“This comes down to faulty construction of these holding facilities for a really toxic substance,” Wasson said. “Someone once said coal ash contains most of the periodic table. It’s dangerous.”
But what that danger could be to human health is as yet unknown. Heavy metals, like selenium and arsenic, were found in a preliminary analysis by Avner Vengosh, a geochemist from Duke University’s Nicholas School of the Environment. But the levels were low and the water is still considered safe for human consumption.
“Right now, with this snapshot, we do not see contamination,” said Vengosh, who looked at samples taken by one of his students on Tuesday near the spill site.
Those results were echoed on Thursday by DENR’s analysis of the Dan.
For Vengosh, the main environmental health risk is that the heavy metals contained in coal ash will settle into the sediment at the bottom of the Dan, where they will enter the ecosystem and ultimately end up in a fish caught and consumed by humans.
Vengosh explained that heavy metals like selenium bio-magnify. That means they increase in species as they travel up the food chain. Selenium has been linked to reproductive problems in aquatic life, while lead and arsenic have long been known to pose human health threats.
“That’s what we saw at TVA,” said Vengosh, referring to the 2008 coal ash spill in Tennessee that released a billion tons of sludge when a coal ash pond collapsed.
The Dan River, which flows south to north, feeds Lake Gaston, a water source for many people between Danville and Virginia Beach. In order to prevent contamination, officials in Virginia have already shut down pumps from the Dan and assured Virginia citizens their drinking water would not be contaminated.
John Aulbach, director of the Virginia Department of Health’s Office of Drinking Water, said the city of Danville was collecting samples of the water, but that based on early analyses from Duke Energy, the water was clear.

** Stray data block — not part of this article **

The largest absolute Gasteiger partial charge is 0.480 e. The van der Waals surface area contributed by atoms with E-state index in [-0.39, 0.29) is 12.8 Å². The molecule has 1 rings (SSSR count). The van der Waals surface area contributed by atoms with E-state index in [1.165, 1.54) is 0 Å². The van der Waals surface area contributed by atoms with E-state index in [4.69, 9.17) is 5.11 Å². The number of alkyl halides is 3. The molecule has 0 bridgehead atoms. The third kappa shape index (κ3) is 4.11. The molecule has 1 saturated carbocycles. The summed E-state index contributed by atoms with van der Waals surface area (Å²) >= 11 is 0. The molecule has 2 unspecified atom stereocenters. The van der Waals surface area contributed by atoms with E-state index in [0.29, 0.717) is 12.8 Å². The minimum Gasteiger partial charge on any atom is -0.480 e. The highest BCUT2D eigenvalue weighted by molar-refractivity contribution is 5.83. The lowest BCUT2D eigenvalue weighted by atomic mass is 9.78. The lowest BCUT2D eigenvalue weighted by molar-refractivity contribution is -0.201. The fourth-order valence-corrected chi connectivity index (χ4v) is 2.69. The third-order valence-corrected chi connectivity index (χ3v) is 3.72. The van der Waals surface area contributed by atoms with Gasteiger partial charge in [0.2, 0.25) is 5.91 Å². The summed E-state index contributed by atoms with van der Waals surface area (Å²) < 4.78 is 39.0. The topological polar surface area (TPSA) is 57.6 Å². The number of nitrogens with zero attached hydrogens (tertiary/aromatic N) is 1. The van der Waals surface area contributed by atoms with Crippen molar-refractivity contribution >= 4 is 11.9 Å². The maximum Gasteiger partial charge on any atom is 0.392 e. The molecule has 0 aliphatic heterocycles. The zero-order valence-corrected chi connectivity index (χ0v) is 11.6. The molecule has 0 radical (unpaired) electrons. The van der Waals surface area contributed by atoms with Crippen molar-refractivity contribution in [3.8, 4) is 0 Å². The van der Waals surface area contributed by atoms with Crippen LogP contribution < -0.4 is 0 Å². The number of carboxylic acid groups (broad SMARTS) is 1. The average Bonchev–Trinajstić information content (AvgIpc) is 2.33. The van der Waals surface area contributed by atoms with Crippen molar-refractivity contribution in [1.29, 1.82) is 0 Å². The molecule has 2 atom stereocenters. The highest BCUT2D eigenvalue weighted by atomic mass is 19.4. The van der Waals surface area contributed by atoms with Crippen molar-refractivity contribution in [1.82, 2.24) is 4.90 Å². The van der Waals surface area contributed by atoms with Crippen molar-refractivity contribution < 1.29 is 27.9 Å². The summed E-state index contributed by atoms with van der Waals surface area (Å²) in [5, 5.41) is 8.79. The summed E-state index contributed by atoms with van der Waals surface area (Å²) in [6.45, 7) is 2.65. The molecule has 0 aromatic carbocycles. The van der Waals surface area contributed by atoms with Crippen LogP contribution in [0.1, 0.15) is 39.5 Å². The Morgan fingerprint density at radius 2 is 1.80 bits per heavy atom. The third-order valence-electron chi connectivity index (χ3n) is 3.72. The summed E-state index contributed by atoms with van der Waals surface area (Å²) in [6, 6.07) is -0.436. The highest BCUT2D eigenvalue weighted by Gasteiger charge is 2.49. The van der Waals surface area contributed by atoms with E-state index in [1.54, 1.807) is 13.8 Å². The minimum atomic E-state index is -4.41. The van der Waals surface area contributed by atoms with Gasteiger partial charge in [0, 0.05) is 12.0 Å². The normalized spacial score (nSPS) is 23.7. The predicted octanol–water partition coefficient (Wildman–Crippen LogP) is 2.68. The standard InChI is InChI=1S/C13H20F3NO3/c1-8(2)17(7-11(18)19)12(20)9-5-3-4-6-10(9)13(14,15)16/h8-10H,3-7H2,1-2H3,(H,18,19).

“The Danville water-treatment plant has not restricted the use for the water supply,” he said.
Barry Dunkley, the division director of water for Danville Utilities, said it’s safe to drink the tap water. The site’s current water process and detergents have been producing clean water.
“We’ll keep running tests for heavy metals,” he said, adding that Duke Energy was being very cooperative with his office, conferencing over daily phone calls.
During a tour of the site late Wednesday, North Carolina Gov. Pat McCrory said he considered the accident to be “serious.” He also said he wanted Duke Energy to “spare no expense” to stop the spill and secure the coal ash pond.
McCrory worked at Duke Energy for 29 years before retiring in 2008.
Though initial worries about drinking-water safety have been tempered, many environmentalists said they are angry with Duke Energy for failing to clear out the coal ash ponds.
Meghan Musgrave, a spokesperson for Duke Energy, said the company is committed to stopping the leak and accountable to the surrounding communities.
“Right now, we’re in talks with local state agencies and the EPA … to take care of the river,” she said.
As for a timeline for when the 13 other coal ash ponds will be cleaned, Musgrave said Duke Energy is “well under way” in its efforts to clean them up.